Just weeks after the arrival of the sleeper horror hit Ready or Not comes another horror film with a healthy dose of humor about a young woman fighting off a Satanic cult in a large mansion while needing to escape at sunrise. Called Satanic Panic, it’s a mostly entertaining effort that finds a decent balance between gory horror and laughs, even if it does succumb a bit to cliche in its final act.
Directed by the wonderfully named Chelsea Stardust (who is credited as Jason Blum’s assistant on a long list of Blumhouse releases from the last few years, although this is not a Blumhouse movie) and written by horror novelist Grady Hendrix, Satanic Panic was produced by the film arm of the venerable horror movie magazine Fangoria. An old-fashioned horror story about an innocent virgin squaring off against a devil-worshiping cult — though it doesn’t exactly come up with any kind of central allegorical metaphor — it’s also worth noting that Satanic Panic blasts right in and out, with a running time of just 80 minutes prior to the credits.
The phrase “Satanic Panic” normally refers to the moral panic in the 1980s when the media regularly fear-mongered about supposed “Satanic ritual abuse” that was almost certainly entirely imaginary. This will be a phenomenon familiar to movie fans from the Paradise Lost series of documentaries about the West Memphis Three case. The Satanic Panic movie, however, takes the position that Satanism is very much real.
Meanwhile, Penny Lane’s outstanding documentary from earlier this year, Hail Satan?, depicts the members of one contemporary organization, the Satanic Temple, as witty, trolling pranksters with way more interest in exposing religious hypocrisy than in doing anything dangerous or violent. The doc even showed one member being kicked out of the organization after she threatened the president of the United States. But here comes Satanic Panic to once again depict Satanists in the traditional style as vicious, evil murderers.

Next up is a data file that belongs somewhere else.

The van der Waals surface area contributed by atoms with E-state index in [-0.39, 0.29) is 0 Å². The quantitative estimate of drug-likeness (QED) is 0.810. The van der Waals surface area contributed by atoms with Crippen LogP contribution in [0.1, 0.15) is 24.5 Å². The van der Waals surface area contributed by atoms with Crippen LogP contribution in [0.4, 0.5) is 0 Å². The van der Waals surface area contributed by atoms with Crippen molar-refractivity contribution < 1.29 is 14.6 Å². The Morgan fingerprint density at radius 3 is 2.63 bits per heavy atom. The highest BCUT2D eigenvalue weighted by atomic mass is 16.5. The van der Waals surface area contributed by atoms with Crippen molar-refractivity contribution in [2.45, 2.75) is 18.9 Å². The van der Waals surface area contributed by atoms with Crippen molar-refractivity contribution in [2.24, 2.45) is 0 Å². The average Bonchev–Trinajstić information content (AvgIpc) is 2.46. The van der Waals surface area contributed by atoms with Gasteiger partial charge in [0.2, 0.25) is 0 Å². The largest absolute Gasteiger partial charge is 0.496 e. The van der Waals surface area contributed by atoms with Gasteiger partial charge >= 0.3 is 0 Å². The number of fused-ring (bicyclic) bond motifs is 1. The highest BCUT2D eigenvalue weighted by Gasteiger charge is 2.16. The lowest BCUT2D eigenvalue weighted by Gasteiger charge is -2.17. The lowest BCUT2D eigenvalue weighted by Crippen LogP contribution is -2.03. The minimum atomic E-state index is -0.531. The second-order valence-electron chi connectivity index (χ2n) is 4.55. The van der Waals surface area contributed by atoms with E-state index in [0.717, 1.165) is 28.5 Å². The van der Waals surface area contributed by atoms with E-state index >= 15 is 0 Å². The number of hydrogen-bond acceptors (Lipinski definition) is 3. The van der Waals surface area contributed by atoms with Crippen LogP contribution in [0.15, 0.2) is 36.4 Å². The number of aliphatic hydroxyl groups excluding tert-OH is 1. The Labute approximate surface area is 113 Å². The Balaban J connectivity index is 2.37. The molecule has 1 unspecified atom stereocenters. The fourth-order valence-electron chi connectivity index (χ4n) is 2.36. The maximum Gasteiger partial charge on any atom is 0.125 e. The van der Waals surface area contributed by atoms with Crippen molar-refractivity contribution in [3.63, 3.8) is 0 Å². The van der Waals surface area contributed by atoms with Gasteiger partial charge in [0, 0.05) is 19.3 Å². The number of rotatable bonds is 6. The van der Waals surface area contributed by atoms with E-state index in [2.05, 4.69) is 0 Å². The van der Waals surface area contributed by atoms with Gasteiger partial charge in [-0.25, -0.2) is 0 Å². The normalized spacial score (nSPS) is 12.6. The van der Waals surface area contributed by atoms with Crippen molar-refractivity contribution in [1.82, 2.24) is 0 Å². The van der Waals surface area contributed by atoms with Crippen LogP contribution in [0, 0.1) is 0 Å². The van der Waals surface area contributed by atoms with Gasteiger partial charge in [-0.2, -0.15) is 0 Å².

Hayley Griffith, mostly unknown aside from some TV credits, stars as Samantha, a pizza delivery driver struggling on her first day due to a lack of tips (as this is a movie in which the most strident political stand taken is in damning people who tip poorly). Later in the day, Samantha is given a chance to deliver some pies to a mysterious suburban neighborhood laden with McMansions, and naturally it turns out that the wealthy inhabitants are a Satanic cult, out for virgin blood.
That cult is led by Rebecca Romijn, who first gained fame as a Sports Illustrated swimsuit model and then played Mystique in the original cycle of X-Men movies in the early 2000s. Here she returns to the screen after a long absence, and brings along her husband, Jerry O’Connell, in a brief role. Things get really creepy relatively quickly, with competent-if-unremarkable CGI used to depict blood, snake-like parasites, and other body horror grossness. One scene, involving a drill-like sexual appendage, is done especially creatively.
Another scene? Less so. A lot of movies and TV shows in recent years have staged Satanic orgies, and for some reason they always look exactly the same — similarly shot, similarly staged, with a combination of animal heads, chanting and distorted imagery. It would really be great if filmmakers could come up with a new and creative way of filming such a scene, but at least Satanic Panic‘s Satanic cult is mostly distinguished, with all-red outfits to go along with near-endless bickering and infighting that’s never less than hilarious.
Griffith successfully carries the film, even if she’s playing the sort of part normally filled by a teenager (while she appears to be in her mid-20s). Romijn’s return is welcome, and also making a strong impression is Happy Death Day veteran Ruby Modine — daughter of Matthew — as a relative of a cult member who befriends Samantha. Arden Myrin is another highlight, as a rival who spends much of the film bickering with Romjin’s character.
Satanic Panic isn’t ever going to be the defining horror movie about Satanic cults, but it’s still a mostly successful, entertaining effort.